In this video I describe how the k Nearest Neighbors algorithm works, and provide a simple example using 2-dimensional data and k = 3.
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KNN: K Nearest Neighbor is one of the fundamental algorithms in machine learning. Machine learning models use a set of input values to predict output values. KNN is one of the simplest forms of machine learning algorithms mostly used for classification. It classifies the data point on how its neighbor is classified.
KNN classifies the new data points based on the similarity measure of the earlier stored data points. For example, if we have a dataset of tomatoes and bananas. KNN will store similar measures like shape and color. When a new object comes it will check its similarity with the color (red or yellow) and shape.
K in KNN represents the number of the nearest neighbors we used to classify new data points.
How do I choose K?
In real-life problems where we have many points the question arises is how to select the value of K?
Choosing the right value of K is called parameter tuning and it’s necessary for better results. By choosing the value of K we square root the total number of data points available in the dataset.
a. K = sqrt (total number of data points).
b. Odd value of K is always selected to avoid confusion between 2 classes.
When is KNN?
a. We have properly labeled data. For example, if we are predicting someone is having diabetes or not the final label can be 1 or 0. It cannot be NaN or -1.
b. Data is noise-free. For the diabetes data set we cannot have a Glucose level as 0 or 10000. It’s practically impossible.
c. Small dataset.
How does KNN work?
We usually use Euclidean distance to calculate the nearest neighbor. If we have two points (x, y) and (a, b). The formula for Euclidean distance (d) will be
d = sqrt((x-a)²+(y-b)²)
We try to get the smallest Euclidean distance and based on the number of smaller distances we perform our calculation.
Let’s try KNN on one database to see how it works. The data can be extracted from https://github.com/adityakumar529/Coursera_Capstone/blob/master/diabetes.csv.
import pandas as pd import numpy as np from sklearn.model_selection import train_test_split from sklearn.preprocessing import StandardScaler from sklearn.neighbors import KNeighborsClassifier from sklearn.metrics import confusion_matrix from sklearn.metrics import accuracy_score from sklearn.metrics import f1_score
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It is one of the simplest supervise learning techniques. If there is a new data point that we need to classify then we will choose k “closest” data points (nearest neighbors) that will be around the new data point for performing classification or regression. K can be any positive number.
KNN is a Non-parametric algorithm i.e. it does not make any underlying assumptions about the distribution of data. It is used for both classifications and regression problems.
Example: We have two categorical variables red and black, and we have to classify a new data point X whether it belongs to red or black.
We select K=5 and select five close data points near to X. As you can see in the above figure in 5 data point 3 is black and 2 is red since black in a majority in number the new data point X will belong to a black class.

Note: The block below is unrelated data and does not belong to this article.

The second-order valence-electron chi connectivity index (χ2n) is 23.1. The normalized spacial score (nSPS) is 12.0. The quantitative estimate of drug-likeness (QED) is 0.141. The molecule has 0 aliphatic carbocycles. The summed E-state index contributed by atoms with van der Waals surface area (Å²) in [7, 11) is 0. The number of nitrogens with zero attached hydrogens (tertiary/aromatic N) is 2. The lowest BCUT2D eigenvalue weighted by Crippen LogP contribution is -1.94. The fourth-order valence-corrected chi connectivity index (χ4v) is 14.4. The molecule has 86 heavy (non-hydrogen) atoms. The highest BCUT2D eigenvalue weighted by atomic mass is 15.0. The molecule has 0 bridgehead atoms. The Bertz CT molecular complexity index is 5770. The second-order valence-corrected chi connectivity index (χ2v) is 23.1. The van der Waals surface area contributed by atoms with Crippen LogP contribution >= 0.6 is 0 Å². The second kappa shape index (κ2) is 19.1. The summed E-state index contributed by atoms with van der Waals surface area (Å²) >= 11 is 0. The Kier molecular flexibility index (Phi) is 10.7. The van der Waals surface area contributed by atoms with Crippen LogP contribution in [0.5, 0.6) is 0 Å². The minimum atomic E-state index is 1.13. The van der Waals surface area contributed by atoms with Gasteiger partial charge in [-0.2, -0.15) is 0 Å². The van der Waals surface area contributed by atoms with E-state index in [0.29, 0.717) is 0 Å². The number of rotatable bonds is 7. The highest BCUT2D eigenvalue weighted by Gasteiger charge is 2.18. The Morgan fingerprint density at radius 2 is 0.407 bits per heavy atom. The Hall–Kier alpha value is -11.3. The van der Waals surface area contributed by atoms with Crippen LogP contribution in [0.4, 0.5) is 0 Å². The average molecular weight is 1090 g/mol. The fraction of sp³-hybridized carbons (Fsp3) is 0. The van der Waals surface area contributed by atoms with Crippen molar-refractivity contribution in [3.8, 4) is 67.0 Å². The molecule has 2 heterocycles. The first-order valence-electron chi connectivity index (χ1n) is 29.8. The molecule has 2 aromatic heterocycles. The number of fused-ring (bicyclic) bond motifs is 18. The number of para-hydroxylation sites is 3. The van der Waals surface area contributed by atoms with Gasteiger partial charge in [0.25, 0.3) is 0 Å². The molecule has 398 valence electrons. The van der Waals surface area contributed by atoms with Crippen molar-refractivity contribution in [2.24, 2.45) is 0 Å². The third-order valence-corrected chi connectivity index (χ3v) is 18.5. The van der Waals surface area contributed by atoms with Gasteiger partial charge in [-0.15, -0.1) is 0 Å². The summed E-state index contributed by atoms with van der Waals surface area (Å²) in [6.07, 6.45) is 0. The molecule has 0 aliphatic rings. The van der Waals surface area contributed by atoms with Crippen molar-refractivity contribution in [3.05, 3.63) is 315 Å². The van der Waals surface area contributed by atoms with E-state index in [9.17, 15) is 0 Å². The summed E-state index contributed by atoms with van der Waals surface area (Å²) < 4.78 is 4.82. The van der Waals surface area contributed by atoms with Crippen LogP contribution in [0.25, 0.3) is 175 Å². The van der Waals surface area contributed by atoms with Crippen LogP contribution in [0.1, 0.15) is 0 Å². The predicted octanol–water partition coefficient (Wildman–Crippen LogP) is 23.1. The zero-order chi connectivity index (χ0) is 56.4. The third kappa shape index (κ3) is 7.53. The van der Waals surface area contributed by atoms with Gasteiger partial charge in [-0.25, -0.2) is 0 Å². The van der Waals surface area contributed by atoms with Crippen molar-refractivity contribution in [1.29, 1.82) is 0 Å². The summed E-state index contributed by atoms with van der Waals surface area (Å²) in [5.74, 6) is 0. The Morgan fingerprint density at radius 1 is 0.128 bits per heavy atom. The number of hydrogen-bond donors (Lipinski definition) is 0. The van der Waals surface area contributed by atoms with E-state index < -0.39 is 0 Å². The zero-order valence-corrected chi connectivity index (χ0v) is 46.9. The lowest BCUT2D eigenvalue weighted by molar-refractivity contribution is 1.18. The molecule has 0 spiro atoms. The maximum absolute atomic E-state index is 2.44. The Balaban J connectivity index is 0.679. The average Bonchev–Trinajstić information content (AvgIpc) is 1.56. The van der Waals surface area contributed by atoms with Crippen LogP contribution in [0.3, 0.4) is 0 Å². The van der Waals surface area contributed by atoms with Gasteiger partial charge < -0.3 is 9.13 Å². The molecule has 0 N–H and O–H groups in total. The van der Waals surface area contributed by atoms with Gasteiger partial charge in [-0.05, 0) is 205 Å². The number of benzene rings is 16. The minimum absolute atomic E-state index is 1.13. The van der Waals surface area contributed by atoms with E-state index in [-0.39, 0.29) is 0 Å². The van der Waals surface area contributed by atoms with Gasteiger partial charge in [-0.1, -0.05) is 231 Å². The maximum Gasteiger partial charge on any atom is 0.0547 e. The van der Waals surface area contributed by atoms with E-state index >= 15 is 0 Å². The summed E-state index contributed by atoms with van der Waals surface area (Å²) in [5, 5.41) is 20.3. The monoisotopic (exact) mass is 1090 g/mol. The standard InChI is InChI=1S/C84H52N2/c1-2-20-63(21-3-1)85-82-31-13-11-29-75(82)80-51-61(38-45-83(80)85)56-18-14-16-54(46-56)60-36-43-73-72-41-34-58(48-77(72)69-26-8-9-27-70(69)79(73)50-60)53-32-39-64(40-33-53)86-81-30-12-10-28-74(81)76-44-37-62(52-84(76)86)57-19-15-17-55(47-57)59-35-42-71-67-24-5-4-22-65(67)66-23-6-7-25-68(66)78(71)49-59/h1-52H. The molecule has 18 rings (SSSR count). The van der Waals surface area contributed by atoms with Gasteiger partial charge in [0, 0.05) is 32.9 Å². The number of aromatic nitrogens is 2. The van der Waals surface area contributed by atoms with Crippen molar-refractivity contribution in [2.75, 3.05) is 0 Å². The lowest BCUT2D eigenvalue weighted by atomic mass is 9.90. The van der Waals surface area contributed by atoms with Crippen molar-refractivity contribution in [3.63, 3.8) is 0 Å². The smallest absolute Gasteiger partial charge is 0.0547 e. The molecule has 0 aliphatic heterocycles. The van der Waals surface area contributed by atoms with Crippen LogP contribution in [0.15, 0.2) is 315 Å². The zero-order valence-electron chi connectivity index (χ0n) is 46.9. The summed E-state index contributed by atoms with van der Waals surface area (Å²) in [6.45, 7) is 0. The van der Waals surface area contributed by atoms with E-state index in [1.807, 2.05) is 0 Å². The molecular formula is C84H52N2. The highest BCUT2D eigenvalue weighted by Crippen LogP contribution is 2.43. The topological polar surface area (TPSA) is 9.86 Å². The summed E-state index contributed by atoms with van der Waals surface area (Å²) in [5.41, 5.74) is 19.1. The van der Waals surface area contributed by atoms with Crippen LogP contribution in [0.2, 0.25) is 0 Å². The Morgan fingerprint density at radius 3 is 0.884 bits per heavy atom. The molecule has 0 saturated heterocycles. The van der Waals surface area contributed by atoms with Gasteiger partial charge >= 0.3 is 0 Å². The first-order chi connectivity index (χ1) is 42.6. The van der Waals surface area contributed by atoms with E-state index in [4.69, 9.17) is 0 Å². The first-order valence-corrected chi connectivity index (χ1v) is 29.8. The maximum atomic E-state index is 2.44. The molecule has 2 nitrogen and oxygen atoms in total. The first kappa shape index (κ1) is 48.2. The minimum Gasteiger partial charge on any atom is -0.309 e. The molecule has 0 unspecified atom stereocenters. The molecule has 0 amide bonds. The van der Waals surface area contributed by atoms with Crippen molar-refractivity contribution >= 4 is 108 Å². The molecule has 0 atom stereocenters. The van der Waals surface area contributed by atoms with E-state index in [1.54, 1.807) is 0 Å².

**KNN for Regression: **When KNN is used for regression problems the prediction is based on the mean or the median of the nearest neighbor.
**KNN for Classification: **Inclassification, the output can be calculated as the class with the highest occurrence from the K nearest neighbor.
The KNN algorithm work with the below steps:
Suppose we have a new data point and we need to put the new data point in the correct category. Consider the below image:
We can any of the three functions to calculate the distance between the data point to find the closest data point. In this example, we will use the Euclidean distance.
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As more data, better algorithms, and higher computing power continue to shape the future of artificial intelligence (AI), reliable machine learning models have become paramount to optimise outcomes. OpenAI’s meta-learning algorithm, Reptile, is one such model designed to perform a wide array of tasks.
For those unaware, meta-learning refers to the idea of ‘learning to learn by solving multiple tasks, like how humans learn. Using meta-learning, you can design models that can learn new skills or adapt to new environments rapidly with a few training examples.
In the recent past, the meta-learning algorithm has had a fair bit of success as it can learn with limited quantities of data. Unlike other learning models like reinforcement learning, which uses reward mechanisms for each action, meta-learning can generalise to different scenarios by separating a specified task into two functions.
The first function often gives a quick response within a specific task, while the second function includes the extraction of information learned from previous tasks. It is similar to how humans behave, where they often gain knowledge from previous unrelated tasks or experiences.
Typically, there are three common approaches to meta-learning.
For instance, the above image depicts the model-agnostic meta-learning algorithm (MAML) developed by researchers at the University of California, Berkeley, in partnership with OpenAI. The MAML optimises for a representation θ that can quickly adapt to new tasks.
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